Read Craig's Full Interview with Jane Gilbert
NOAA's "new normal" climate report is anything but normal
By Jeff Berardelli
May 8, 2021 / 7:11 AM / CBS News
It doesn't take a climate scientist to see the changes that have occurred. In the maps below, using NOAA data, Climate Central illustrates the warmer temperatures the U.S. has experienced. When comparing the latest "normals" to what used to be normal a century ago, the difference is clear — seen in red from coast to coast...
Some climate scientists, like Michael Mann of Penn State, don't love the system of reporting new normals. As he told The Associated Press, Mann prefers using a constant baseline because updating what is normal for present-day conditions obscures the long-term warming trend and makes the warming due to climate change seem less significant. "Adjusting normal every 10 years perverts the meaning of 'normal' and 'normalizes' away climate change."
US Climate Normals
The U.S. Climate Normals are a large suite of data products that provide information about typical climate conditions for thousands of locations across the United States. Normals act both as a ruler to compare today’s weather and tomorrow’s forecast, and as a predictor of conditions in the near future. The official normals are calculated for a uniform 30 year period, and consist of annual/seasonal, monthly, daily, and hourly averages and statistics of temperature, precipitation, and other climatological variables from almost 15,000 U.S. weather stations.
National Centers for Environmental Information (NCEI) generates the official U.S. normals every 10 years in keeping with the needs of our user community and the requirements of the World Meteorological Organization (WMO) and National Weather Service (NWS). The 1991–2020 U.S. Climate Normals are the latest in a series of decadal normals first produced in the 1950s. These data allow travelers to pack the right clothes, farmers to plant the best crop varieties, and utilities to plan for seasonal energy usage. Many other important economic decisions that are made beyond the predictive range of standard weather forecasts are either based on or influenced by climate normals.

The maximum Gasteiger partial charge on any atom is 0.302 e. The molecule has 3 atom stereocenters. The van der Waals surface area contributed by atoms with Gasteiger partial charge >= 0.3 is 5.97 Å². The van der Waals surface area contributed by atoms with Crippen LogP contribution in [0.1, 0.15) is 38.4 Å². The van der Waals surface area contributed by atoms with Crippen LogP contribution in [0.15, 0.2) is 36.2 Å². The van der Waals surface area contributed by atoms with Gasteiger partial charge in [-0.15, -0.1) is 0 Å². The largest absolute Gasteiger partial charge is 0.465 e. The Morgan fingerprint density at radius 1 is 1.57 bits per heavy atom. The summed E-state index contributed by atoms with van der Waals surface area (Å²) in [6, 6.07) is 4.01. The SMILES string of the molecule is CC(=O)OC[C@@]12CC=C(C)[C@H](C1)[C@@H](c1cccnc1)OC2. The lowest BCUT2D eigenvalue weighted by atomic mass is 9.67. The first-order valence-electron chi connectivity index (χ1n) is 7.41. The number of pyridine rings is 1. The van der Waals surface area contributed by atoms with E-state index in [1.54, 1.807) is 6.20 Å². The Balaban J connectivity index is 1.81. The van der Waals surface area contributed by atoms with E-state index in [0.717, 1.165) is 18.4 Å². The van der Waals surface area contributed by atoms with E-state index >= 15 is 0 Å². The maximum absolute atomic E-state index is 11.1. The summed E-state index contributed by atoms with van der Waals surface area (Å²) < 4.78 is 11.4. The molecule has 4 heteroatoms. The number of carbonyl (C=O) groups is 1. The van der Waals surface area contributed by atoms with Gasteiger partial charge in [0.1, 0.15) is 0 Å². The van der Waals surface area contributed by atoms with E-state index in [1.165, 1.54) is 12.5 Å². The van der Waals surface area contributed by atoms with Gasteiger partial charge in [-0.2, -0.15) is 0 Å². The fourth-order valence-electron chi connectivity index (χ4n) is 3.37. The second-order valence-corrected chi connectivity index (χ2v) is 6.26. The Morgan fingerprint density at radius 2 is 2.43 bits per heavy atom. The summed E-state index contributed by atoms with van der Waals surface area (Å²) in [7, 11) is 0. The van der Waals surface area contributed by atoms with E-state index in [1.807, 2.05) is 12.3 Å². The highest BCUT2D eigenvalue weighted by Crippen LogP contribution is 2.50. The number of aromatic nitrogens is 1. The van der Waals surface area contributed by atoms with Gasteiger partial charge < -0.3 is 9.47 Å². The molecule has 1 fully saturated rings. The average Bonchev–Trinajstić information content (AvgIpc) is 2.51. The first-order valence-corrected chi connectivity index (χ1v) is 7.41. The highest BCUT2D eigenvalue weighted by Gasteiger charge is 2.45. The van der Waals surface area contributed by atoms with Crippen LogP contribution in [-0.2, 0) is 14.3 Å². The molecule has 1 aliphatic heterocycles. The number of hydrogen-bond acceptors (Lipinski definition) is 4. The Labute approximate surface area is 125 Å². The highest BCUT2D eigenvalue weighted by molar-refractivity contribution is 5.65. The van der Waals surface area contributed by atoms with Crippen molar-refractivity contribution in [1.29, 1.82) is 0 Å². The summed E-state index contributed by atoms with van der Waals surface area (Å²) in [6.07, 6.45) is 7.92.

Future of the Human Climate Niche
Proceedings of the National Academy of Sciences of the U.S.
May 26, 2020
We show that for thousands of years, humans have concentrated in a surprisingly narrow subset of Earth’s available climates, characterized by mean annual temperatures around ∼13 °C. This distribution likely reflects a human temperature niche related to fundamental constraints. We demonstrate that depending on scenarios of population growth and warming, over the coming 50 y, 1 to 3 billion people are projected to be left outside the climate conditions that have served humanity well over the past 6,000 y. Absent climate mitigation or migration, a substantial part of humanity will be exposed to mean annual temperatures warmer than nearly anywhere today.
All species have an environmental niche, and despite technological advances, humans are unlikely to be an exception. Here, we demonstrate that for millennia, human populations have resided in the same narrow part of the climatic envelope available on the globe, characterized by a major mode around ∼11 °C to 15 °C mean annual temperature (MAT). Supporting the fundamental nature of this temperature niche, current production of crops and livestock is largely limited to the same conditions, and the same optimum has been found for agricultural and nonagricultural economic output of countries through analyses of year-to-year variation. We show that in a business-as-usual climate change scenario, the geographical position of this temperature niche is projected to shift more over the coming 50 y than it has moved since 6000 BP. Populations will not simply track the shifting climate, as adaptation in situ may address some of the challenges, and many other factors affect decisions to migrate. Nevertheless, in the absence of migration, one third of the global population is projected to experience a MAT >29 °C currently found in only 0.8% of the Earth’s land surface, mostly concentrated in the Sahara. As the potentially most affected regions are among the poorest in the world, where adaptive capacity is low, enhancing human development in those areas should be a priority alongside climate mitigation.
Heat Stress (HS) in Earth's Future
2020 Tied for Warmest Year on Record, NASA Analysis Shows
Climate 2020: How Excess Heat is Expressed on Earth
Fastest Warming Cities and States in the U.S.